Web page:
An interview - part II

They had already embraced the more ambient side of things that people like Brian Eno and Ash Ra were pioneering, and to me it makes sense that they would probably have joined in with the whole free rave/crustie scene with vim and/or verve. There's many instances where artists from the Rock and Prog world have dipped a toe or two in the dance or club arena, and I don't think it's too much of a leap to suggest that The Lens might possibly have explored that side of their, you know, tendencies...

Progressive rock in the same breath as Dance and Rave?

Think about it for a while... The accepted wisdom is that Kraftwerk were/are the godfathers of techno. We can all see the logic in that, but what about bands like Hawkwind? Not a drum machine in sight, but actually really quite trancey when you stop to consider it: pumping, monotonous grooves with weird, trippy synth noises, and everyone losing it at gigs. Could be any club in Britain in the late '90s... It's no coincidence that The Lens would often cover 'Lord of Light' and 'Master of the Universe' by Hawkwind...

So should we expect 'Euphoria Volume 12'?

No - there's a real mixture of stuff on this album - from very, very, very laid back 'Floydy' grooves through some 'work-out' progressive rock, to a mixture of chilled out progressive trance...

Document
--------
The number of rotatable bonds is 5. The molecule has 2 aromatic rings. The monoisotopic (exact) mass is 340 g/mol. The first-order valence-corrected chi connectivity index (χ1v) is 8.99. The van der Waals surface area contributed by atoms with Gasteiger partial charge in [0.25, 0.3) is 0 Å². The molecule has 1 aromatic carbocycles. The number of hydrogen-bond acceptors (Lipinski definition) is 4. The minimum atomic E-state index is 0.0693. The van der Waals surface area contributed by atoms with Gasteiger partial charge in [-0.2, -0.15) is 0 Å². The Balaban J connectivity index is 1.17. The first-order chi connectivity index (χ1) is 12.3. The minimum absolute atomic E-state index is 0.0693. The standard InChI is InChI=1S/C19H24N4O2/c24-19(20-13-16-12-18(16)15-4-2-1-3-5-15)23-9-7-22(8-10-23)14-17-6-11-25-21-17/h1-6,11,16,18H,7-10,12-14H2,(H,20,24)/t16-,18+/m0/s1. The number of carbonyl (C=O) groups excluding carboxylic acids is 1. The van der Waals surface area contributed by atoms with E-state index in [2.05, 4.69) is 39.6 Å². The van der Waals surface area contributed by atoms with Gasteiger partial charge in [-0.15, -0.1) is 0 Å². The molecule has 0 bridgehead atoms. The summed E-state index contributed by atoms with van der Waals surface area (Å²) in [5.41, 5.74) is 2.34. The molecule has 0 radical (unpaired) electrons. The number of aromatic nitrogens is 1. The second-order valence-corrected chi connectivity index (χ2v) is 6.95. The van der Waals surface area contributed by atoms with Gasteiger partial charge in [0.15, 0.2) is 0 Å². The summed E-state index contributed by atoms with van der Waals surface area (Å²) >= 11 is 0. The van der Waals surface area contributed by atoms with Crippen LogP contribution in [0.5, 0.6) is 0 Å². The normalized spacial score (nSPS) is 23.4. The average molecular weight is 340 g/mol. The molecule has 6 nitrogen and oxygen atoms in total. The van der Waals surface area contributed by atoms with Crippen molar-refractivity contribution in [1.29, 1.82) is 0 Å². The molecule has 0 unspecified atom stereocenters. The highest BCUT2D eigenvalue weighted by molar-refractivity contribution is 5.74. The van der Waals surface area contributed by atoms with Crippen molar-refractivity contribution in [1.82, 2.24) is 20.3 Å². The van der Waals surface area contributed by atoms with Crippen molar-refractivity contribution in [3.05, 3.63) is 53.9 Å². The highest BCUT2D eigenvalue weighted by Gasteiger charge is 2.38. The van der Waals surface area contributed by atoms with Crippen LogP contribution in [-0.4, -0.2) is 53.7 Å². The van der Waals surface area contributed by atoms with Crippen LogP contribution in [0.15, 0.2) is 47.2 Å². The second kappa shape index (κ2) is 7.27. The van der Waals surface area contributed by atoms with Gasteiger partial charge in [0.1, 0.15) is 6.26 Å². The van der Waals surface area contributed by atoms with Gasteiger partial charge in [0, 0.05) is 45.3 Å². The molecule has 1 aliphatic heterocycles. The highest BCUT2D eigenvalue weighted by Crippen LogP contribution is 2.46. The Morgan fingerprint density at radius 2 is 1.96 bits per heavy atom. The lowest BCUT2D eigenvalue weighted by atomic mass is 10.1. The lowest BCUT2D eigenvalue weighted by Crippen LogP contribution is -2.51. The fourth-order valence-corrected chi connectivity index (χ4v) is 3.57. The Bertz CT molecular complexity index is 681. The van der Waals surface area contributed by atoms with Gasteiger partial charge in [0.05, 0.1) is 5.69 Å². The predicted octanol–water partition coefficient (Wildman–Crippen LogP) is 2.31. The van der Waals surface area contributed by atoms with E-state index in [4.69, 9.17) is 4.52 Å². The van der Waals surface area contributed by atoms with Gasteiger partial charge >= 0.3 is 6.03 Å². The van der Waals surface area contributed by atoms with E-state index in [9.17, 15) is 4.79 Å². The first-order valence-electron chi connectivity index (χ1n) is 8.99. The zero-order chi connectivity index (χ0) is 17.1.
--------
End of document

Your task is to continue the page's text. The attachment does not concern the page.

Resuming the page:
And all new material then?

Well, nearly all new... there are two bits on this album that are actually over 20 years old. I wrote 'A little robot juice' in the early '80s shortly after The Lens were put out to pasture, and it's been given a Noughties makeover (as they say on daytime TV) with a great laid back drum pattern and nice fretless bass.

The other bit of old 'tuneage' is the middle section of 'Full of stars'. Trivia enthusiasts will be interested to learn that I originally wrote this for IQ around the time of the 'Are you sitting comfortably?' album. It formed the central theme for 'Falling apart at the seams' which we added more and more bits to during its development.

Somewhere along the way it was felt that the original piece no longer
fitted with everything else in the track and it was dropped...

Margaret

You are viewing the text version of this site.

To view the full version please install the Adobe Flash Player and ensure your web browser has JavaScript enabled.

Need help? check the requirements page.


Get Flash Player